Locked in mortal combat with the most intractable, fearsome enemy you’ve ever encountered (alstroemeria), who shatters into multiples of evil when you lay glove on him. Just when you’re blinded by sweat pouring off your brow, face twisted in an agonized grimace, onto the porch stumbles a late sleeper, who nonchalantly asks:
What do you say? That is, if you could even speak a whole sentence between heaving gasps for breath.
Ah, nothing to see here, just a little gardening.
I often get the sense that nongardeners consider gardening a wimpy, effete, puttering, motorized pursuit. Epic battles, triumphs and defeats, heartache, epiphanies — all this can be found at the business end of a shovel.
To eradicate the alstro, the soil in this area has now effectively been double-dug and every bit of white, finger-sized tuber I could find removed. There’s certain to be recurrence but, hopefully, it will now be easily containable. (Optimism being the sincerest form of denial.)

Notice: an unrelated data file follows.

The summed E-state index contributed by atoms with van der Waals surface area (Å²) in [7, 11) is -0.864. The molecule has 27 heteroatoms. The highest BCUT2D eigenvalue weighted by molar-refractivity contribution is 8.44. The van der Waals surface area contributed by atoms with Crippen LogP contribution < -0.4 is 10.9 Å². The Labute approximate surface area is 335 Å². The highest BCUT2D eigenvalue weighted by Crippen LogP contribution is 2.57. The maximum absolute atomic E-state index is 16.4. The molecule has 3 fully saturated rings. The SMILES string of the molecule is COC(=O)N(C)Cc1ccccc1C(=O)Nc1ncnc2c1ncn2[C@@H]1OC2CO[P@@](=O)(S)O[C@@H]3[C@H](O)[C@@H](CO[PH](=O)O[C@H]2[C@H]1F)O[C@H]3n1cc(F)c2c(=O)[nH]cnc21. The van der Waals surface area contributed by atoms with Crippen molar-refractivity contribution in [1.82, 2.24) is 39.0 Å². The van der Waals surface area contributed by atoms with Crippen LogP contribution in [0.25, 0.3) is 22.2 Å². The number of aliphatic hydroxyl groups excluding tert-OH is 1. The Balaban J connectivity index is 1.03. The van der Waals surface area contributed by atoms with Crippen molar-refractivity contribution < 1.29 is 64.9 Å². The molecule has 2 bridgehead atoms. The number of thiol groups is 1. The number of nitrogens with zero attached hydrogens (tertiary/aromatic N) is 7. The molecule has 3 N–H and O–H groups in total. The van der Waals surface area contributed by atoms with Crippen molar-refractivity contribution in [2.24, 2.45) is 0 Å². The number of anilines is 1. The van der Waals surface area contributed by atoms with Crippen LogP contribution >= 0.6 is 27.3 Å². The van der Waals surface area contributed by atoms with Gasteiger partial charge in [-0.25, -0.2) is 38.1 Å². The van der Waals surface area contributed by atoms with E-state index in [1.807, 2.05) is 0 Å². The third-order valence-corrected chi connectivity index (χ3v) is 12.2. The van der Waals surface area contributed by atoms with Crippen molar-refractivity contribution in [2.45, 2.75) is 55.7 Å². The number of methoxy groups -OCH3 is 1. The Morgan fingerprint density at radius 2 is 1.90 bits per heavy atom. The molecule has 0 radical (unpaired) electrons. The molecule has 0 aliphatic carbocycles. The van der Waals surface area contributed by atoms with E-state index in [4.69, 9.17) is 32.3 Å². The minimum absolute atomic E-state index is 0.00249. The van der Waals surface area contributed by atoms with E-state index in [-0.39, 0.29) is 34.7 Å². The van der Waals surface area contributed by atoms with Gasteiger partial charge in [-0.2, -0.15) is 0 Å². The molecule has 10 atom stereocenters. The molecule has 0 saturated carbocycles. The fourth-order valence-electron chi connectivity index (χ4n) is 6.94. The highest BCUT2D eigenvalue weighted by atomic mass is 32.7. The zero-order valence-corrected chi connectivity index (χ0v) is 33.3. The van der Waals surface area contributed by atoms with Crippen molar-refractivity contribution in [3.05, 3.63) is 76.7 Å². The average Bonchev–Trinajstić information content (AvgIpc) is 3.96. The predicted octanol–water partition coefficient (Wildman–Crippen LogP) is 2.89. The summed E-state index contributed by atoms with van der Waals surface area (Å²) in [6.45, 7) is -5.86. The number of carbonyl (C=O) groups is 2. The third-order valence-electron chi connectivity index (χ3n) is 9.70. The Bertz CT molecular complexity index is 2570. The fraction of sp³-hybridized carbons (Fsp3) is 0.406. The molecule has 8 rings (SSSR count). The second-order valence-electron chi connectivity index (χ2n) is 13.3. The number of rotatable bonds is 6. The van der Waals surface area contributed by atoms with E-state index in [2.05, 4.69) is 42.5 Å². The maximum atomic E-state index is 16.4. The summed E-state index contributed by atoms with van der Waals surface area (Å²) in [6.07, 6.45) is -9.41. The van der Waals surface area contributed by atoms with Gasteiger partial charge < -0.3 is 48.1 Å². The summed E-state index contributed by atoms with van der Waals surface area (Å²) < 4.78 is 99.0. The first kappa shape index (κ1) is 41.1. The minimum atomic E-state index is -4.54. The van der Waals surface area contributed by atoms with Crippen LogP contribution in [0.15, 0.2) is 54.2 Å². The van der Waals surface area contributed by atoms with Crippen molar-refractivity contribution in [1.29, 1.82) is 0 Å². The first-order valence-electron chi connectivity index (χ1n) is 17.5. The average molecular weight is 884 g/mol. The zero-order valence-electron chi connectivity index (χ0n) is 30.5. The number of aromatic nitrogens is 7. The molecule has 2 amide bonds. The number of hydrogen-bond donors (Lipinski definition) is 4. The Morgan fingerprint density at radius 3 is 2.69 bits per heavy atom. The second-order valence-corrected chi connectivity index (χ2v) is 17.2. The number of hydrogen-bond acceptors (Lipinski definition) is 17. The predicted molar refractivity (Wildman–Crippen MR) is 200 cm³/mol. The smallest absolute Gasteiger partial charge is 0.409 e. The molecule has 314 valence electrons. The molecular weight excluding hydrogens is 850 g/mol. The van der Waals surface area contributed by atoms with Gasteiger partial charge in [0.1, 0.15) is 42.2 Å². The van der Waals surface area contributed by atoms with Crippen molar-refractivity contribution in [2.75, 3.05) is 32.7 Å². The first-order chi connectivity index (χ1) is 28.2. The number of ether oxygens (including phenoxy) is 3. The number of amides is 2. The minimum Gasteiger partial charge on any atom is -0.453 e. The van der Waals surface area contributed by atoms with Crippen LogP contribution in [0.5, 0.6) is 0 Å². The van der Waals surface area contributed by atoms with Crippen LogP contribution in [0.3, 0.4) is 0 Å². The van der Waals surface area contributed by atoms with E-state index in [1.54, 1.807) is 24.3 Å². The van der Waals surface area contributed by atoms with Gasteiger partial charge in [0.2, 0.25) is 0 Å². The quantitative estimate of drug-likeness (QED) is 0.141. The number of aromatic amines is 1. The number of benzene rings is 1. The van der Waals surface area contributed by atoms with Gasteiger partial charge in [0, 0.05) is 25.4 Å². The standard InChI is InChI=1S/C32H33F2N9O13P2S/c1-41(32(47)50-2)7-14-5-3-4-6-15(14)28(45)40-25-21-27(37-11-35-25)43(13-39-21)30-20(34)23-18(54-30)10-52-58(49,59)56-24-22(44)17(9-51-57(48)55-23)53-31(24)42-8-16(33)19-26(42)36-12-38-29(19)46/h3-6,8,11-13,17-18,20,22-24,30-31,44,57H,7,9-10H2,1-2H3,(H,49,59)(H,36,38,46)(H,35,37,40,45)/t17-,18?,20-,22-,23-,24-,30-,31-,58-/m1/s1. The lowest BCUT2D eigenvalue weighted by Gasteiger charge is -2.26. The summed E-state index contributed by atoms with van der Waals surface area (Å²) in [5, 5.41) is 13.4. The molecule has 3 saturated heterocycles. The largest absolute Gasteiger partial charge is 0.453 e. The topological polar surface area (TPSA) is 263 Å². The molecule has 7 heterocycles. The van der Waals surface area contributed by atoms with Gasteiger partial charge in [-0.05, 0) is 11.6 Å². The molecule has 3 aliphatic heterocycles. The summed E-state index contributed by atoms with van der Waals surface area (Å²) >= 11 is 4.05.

The Euphorbia mellifera has a bit more elbow room.
But the demolition was necessary chiefly to safeguard the Monterey cypress, Cupressus macrocarpa ‘Citriodora,’ one of three planted against the fence for privacy screening. Slow growing to 30 feet.
One cypress had been infiltrated by the alstro roots, and I considered holding off on replanting that single cypress and growing only annuals for a season to keep on top of any regrowth of the alstro, but then opted to replant the cypress and watch the soil closely. As one of three, I hated to see one cypress lose a growing season and be out of symmetry with the other two in size. The Siam Ruby banana was moved here, too, everything mulched and watered, and now the vigilance begins.
Later that night my mom came by for dinner and couldn’t stop talking about the vase of flowers I had brought her earlier in the week, how she couldn’t believe they came from my garden and wanted to see the plant. Alas, there was not a trace of the alstro left for proof. Nothing to see here.